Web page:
OSHA News Release - (Archived) Table of Contents|
News Release USDL: 96-377
Wednesday, September 11, 1996
Contact: Lola DeGroff (OSHA)(202) 219-8151
Fred Blosser (NIOSH) (202) 260-8519
Conference To Address Effective Practices For Confronting $20 Billion Problem
Effective workplace practices that reduce ergonomic illnesses and injuries will be discussed at a conference in Chicago this January.
These illnesses and injuries are the nation's most common and costly occupational health problem, affecting hundreds of thousands of American workers and costing more than $20 billion a year in workers' compensation.
The Occupational Safety and Health Administration (OSHA)and the National Institute for Occupational Safety and Health (NIOSH) are sponsoring the January 8-9, 1997, conference at the Sheraton Chicago Hotel to provide a forum for representatives from business, government, labor and academia to share information about effective workplace ergonomics programs.
Nearly two-thirds of all occupational illnesses reported to the Bureau of Labor Statistics in 1994 were caused by exposure to repeated trauma to workers upper body (the wrist, elbow, or shoulder). One common example of such an illness is carpal tunnel syndrome.
A wide range of workers may experience exposures that can cause such illnesses, including meat packers, dog groomers, beauticians, and data entry workers. Hundreds of thousands of workers exposed to other types of ergonomic risk factors injure their backs or experience other types of injuries as a result. These illnesses and injuries cost American employers not only in terms of workers' compensation costs, but also in list productivity, employee turnover and other indirect costs.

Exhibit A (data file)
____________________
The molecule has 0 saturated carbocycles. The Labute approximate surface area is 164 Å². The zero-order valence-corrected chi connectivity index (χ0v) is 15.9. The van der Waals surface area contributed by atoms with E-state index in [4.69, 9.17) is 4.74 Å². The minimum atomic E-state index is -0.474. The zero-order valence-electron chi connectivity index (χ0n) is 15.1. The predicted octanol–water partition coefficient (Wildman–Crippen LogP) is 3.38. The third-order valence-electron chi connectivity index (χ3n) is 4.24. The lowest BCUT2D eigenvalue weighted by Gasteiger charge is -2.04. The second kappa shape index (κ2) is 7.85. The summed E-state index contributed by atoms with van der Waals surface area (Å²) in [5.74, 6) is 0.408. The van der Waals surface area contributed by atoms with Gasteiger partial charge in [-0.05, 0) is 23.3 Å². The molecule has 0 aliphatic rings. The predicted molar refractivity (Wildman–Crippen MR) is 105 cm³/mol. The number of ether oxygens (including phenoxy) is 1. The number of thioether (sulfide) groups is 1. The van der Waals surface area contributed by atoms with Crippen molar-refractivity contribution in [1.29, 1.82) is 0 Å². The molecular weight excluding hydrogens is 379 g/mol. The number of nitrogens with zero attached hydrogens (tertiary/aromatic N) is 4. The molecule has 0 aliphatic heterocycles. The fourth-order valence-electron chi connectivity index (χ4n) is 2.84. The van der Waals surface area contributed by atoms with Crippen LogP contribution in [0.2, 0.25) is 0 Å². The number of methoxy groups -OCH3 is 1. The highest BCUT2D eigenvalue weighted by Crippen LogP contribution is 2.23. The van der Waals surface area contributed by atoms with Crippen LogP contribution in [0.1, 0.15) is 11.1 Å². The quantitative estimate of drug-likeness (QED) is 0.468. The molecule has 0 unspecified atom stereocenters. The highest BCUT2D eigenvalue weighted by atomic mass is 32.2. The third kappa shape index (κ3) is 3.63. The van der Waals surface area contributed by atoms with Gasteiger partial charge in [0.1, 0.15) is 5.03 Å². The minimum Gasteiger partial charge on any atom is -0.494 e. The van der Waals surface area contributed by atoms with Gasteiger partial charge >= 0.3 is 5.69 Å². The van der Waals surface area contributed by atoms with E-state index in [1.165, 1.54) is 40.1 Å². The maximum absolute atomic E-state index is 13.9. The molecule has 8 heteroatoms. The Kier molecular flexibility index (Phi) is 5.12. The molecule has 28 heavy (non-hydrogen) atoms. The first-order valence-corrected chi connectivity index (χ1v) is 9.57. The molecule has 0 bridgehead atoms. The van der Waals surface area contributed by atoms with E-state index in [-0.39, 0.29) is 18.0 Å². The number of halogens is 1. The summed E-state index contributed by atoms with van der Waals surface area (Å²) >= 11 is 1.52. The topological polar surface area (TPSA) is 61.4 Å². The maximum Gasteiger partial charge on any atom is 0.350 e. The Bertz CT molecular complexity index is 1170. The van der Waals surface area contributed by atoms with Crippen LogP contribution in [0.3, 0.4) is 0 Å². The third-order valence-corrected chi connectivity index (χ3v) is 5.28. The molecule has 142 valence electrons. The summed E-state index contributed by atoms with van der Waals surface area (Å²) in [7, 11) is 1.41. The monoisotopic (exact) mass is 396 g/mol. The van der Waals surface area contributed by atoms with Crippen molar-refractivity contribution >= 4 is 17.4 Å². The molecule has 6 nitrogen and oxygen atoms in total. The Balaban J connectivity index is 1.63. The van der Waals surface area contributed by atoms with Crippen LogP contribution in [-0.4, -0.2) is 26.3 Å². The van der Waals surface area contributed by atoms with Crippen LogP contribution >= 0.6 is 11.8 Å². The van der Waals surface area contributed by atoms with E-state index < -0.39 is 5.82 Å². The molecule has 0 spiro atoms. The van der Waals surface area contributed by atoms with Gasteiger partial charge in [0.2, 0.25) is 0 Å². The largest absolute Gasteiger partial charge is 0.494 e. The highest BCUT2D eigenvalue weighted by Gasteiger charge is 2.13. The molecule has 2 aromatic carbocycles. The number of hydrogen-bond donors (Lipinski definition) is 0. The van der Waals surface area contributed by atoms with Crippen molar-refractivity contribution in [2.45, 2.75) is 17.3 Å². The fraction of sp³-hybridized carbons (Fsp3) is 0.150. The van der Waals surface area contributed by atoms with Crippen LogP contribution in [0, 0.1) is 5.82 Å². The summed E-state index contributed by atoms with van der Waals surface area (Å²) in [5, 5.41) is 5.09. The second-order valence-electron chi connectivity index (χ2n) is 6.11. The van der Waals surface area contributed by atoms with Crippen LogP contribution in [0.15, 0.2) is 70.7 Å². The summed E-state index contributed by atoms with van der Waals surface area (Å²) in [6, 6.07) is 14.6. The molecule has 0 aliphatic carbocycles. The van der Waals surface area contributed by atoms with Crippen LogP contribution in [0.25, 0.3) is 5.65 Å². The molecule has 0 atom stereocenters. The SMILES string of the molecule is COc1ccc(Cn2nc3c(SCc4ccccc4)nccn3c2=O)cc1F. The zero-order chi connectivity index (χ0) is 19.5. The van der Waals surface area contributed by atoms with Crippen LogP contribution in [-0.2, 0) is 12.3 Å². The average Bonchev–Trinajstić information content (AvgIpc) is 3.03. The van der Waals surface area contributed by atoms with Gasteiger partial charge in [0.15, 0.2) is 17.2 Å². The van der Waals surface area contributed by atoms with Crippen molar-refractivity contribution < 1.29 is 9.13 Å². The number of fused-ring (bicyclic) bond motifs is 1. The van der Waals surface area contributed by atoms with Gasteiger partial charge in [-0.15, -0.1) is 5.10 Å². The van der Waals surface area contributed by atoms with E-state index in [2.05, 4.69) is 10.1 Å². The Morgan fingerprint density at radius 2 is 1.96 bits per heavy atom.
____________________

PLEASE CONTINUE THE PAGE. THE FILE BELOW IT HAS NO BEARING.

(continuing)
Businesses throughout the country have instituted a variety of effective ergonomics programs that cut rates of injuries and illnesses reduce associated absenteeism, turnover and lost time; save workers' compensation costs; and improve productivity and product quality. Although these programs address different size worksites and types of work, there are similarities in developing and implementing programs. The conference will be a forum to discuss some of these effective ergonomics practices from small and large corporations and worksites producing a wide range of products and services.
Final agenda planning for the conference is underway and a tentative agenda will be available soon. Up-to-date conference information will be posted on the following OSHA's WWW What's New Page and the CDC Home Page.
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